For ringdown measurements in this work, we use a train of 10-μs-long high-extinction optical laser pulses with the laser frequency tuned to the red-motional sideband of the OMC cavity resonance (Δ = ωm). The pulses are generated as described above in the description of the photon counting path of the measurement set-up, with an on–off extinction exceeding 80 dB and rise and fall times of approximately 20 ns. We used a peak pulse power corresponding to nc  = 60. For each τoff, we average over many optical pulses the ratio of the inferred mode occupancy within the first 25 ns time bin of the optical pulse (ni) to that of the inferred occupancy in the last 25 ns time bin of the optical pulse (nf). The inter-pulse delay τoff is varied to map out the decay of the acoustic mode energy in between optical pulses.

Measurement of hot bath occupancy n p

Measurements of the occupancy of the hot bath are performed using the photon counting path of the measurement set-up, with the pump laser operated in continuous wave (i.e., no modulation) and tuned to cavity resonance (Δ = 0). The reflected pump laser from a device under test is filtered at an offset equal to the mechanical mode frequency to separate the motionally generated anti-Stokes sideband from the pump. This filtered signal is then sent to the SPD for detection. The measured photon count rate for this pump laser detuning is given by \(\Gamma (\Delta =0)=\eta {(\kappa /2{\omega }_{{\rm{m}}})}^{2}{\gamma }_{{\rm{OM}}}\langle n\rangle\), where η is the total optical detection efficiency of sideband photons, κ is the total optical cavity mode decay rate, and \({\gamma }_{{\rm{OM}}}=4{g}_{{\rm{0}}}^{2}{n}_{{\rm{c}}}/\kappa\) is the parametric optomechanical coupling rate. The observed count rate—in conjunction with calibration of η and independent measurement of κ, ωm, and γOM—is then used to extract the mode occupancy of the coupled breathing-like mode, 〈n〉. Owing to the lack of optomechanical back-action damping for Δ = 0 laser detuning, this measured occupancy is a close approximation to the hot bath occupancy np at power levels where the effective hot bath temperature Tp is much greater than the base temperature to which the mode thermalizes with no applied laser, T0 ≈ 63 mK (see Supplementary Note 9).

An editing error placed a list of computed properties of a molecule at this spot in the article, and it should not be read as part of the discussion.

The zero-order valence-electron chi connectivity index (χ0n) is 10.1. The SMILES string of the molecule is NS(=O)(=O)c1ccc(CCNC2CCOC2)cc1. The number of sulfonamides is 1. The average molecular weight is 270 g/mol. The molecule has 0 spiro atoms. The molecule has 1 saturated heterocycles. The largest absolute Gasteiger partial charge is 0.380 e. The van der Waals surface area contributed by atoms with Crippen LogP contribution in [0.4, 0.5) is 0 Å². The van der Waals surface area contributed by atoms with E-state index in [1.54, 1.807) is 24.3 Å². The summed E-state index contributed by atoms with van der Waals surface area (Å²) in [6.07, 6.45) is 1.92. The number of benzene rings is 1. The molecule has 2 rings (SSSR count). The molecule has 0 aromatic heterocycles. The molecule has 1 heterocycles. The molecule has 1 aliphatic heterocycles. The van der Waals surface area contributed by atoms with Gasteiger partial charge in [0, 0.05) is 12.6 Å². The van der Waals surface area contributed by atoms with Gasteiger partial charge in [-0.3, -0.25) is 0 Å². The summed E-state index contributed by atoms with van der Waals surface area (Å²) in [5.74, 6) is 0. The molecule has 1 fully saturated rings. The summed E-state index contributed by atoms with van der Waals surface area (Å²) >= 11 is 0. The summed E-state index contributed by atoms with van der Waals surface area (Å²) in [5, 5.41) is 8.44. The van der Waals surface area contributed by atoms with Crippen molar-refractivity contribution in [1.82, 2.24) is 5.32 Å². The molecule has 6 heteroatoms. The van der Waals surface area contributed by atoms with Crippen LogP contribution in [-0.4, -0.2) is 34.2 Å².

Back-action cooling measurements

Back-action cooling measurements are also performed using the photon counting path of the measurement set-up but with the optical pump laser detuned to the red-motional sideband of the optical cavity resonance (Δ = ωm). An accurate measure of the acoustic phonon mode occupancy for the back-action cooling measurements can be determined by using vacuum noise as a reference meter. The measured photon count rate for a red- or blue-detuned pump laser is given by53:

$$\Gamma (\Delta =\pm \! {\omega }_{{\rm{m}}})={\Gamma }_{{\rm{DCR}}}+{\Gamma }_{{\rm{pump}}}+{\Gamma }_{{\rm{SB}},0}(\langle n\rangle +\frac{1}{2}(1\mp 1)),$$

where ΓDCR is the dark count rate of the SPD, Γpump is the count rate due to any bleed-through from the sideband filtering of the pump laser, and \({\Gamma }_{{\rm{SB}},0}={\eta }_{\det }{\eta }_{{\rm{cpl}}}{\eta }_{\kappa }{\gamma }_{{\rm{OM}}}\) is the detected photon scattering rate per phonon on the SPD. Here \({\eta }_{\det }\) is the measured overall detection efficiency of the set-up, including insertion losses in the fibers inside and outside of the DR, fiber unions, fiber circulator, and the detection efficiency of the SPD (ηSPD). We then calibrate ΓSB,0 using a pulsed blue-detuned laser pump (Δ = −ωm). The inter-pulse delay (τoff) of the blue-detuned pulses was selected to be much longer than the intrinsic damping time of the acoustic mode such that at the beginning of the pulse 〈n〉 ≈ n0 1 and the sideband photon count rate is set by spontaneous vacuum scattering of the pump, Γ ≈ ΓSB,0DCR + Γpump was confirmed to be much smaller than ΓSB,0). Normalizing the measured count rate by ΓSB,0 in the back-action cooling measurements yields the calibrated phonon occupancy of the acoustic mode. Note that we also used this technique to calibrate the ringdown measurement of Fig. 3c in units of phonon number.